Amen-Nestawy-Nakht, a priest of Amun, was buried in this painted plaster cartonnage which covered his carefully wrapped body. Additional outer wooden coffins, supplied only for wealthier clientele, probably completed this package of protection. The cartonnage is decorated with painted words and images that illustrate the legion of deities who escort Amen-Nakht into the afterlife and protect him for eternity. Even the rendering of his face in golden tones with rich blue details alludes to his transformation into Osiris, lord of the underworld. In the top registers or sections, Amen-Nakht is led by the gods Thoth and Horus to Osiris; the bottom register shows him being anointed by Horus and Anubis after he has passed the tests that prove his piety and purity.
arently lent to the Museum of Saint-Cyr-Sur Mer, purportedly by a French Egyptologist [French manuscript, SLAM document files]. It is possible that Raifé was this lender.
 The author of the 1867 auction catalogue, François Lenormant, states that Raifé's son-in-law, M. Gosset, tried to maintain the collection after Raifé's death but eventually had to sell it ["Description des Antiquités Égyptiennes, Babyloniennes, Assyriennes, Mèdes, Perses, Phéniciennes, Grecques, Romaines, Étrusques et Américaines Composant la Collection de Feu M. A. Raifé," Paris: Imprimerie de Ad. Laine et J. Havard, 1867, viii].
 A Paris auction catalogue dated March 18-23, 1867 lists the mummy case as one of the objects for sale from the collection of Alphonse Raifé. The mummy case is again incorrectly ascribed to Pétéménoph [Taylor letter; Lenormant, François. "Description des Antiquités Égyptiennes, Babyloniennes, Assyriennes, Mèdes, Perses, Phéniciennes, Grecques, Romaines, Étrusques et Américaines Composant la Collection de Feu M. A. Raifé," Paris: Imprimerie de Ad. Laine et J. Havard, 1867, p. 4, lot no. 18; Dawson, Warren R. "Who Was Who in Egyptology." London: The Egypt Exploration Society, 1951, p. 131; SCIPIO 29611]. There is no indication as to the identity of the buyer.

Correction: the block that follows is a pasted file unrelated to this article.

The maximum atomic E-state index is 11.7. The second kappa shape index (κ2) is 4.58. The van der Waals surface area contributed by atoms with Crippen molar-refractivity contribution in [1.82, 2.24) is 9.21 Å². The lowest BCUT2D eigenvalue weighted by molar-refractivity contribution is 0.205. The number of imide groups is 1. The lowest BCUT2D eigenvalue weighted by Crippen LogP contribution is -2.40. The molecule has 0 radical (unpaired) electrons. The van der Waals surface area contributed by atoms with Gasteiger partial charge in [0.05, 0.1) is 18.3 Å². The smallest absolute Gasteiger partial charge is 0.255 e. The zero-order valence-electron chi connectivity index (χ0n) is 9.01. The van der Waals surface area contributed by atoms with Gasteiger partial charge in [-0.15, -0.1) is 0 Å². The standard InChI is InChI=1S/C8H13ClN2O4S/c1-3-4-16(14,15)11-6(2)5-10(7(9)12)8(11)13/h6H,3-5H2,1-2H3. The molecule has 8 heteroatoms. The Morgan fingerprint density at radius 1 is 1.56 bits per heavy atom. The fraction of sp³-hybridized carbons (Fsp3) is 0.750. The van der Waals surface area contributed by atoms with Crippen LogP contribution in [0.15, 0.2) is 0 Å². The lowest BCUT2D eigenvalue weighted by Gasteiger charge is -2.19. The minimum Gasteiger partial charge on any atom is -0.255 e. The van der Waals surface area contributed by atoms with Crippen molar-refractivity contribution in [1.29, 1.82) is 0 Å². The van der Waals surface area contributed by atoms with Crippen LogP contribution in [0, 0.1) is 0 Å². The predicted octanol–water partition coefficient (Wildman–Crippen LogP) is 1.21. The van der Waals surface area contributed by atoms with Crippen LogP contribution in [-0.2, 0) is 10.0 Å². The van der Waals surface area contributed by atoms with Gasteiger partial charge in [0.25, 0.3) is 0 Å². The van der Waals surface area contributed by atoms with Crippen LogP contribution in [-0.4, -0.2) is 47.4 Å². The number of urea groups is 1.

In a conversation with Saint Louis Art Museum curator Sid Goldstein, Jean-Louis Domercq, proprietor of Galerie du Sycomore, suggested that the Blots acquired the case c.1950-1960. A letter dated April 10, 1990 from Jacques Blot confirms that the case was formerly in his collection [SLAM document files].
 Sid Goldstein and Jean-Louis Domercq viewed the mummy case at the Blot home in Nice before the Ebsworths decided to purchase it. A signed agreement dated March 4, 1988 states that Mr. and Mrs. Barney Ebsworth arranged to purchase the mummy case in 1988 through their foundation, Windsor, Inc., and to have it transferred from France directly to the possession of the Saint Louis Art Museum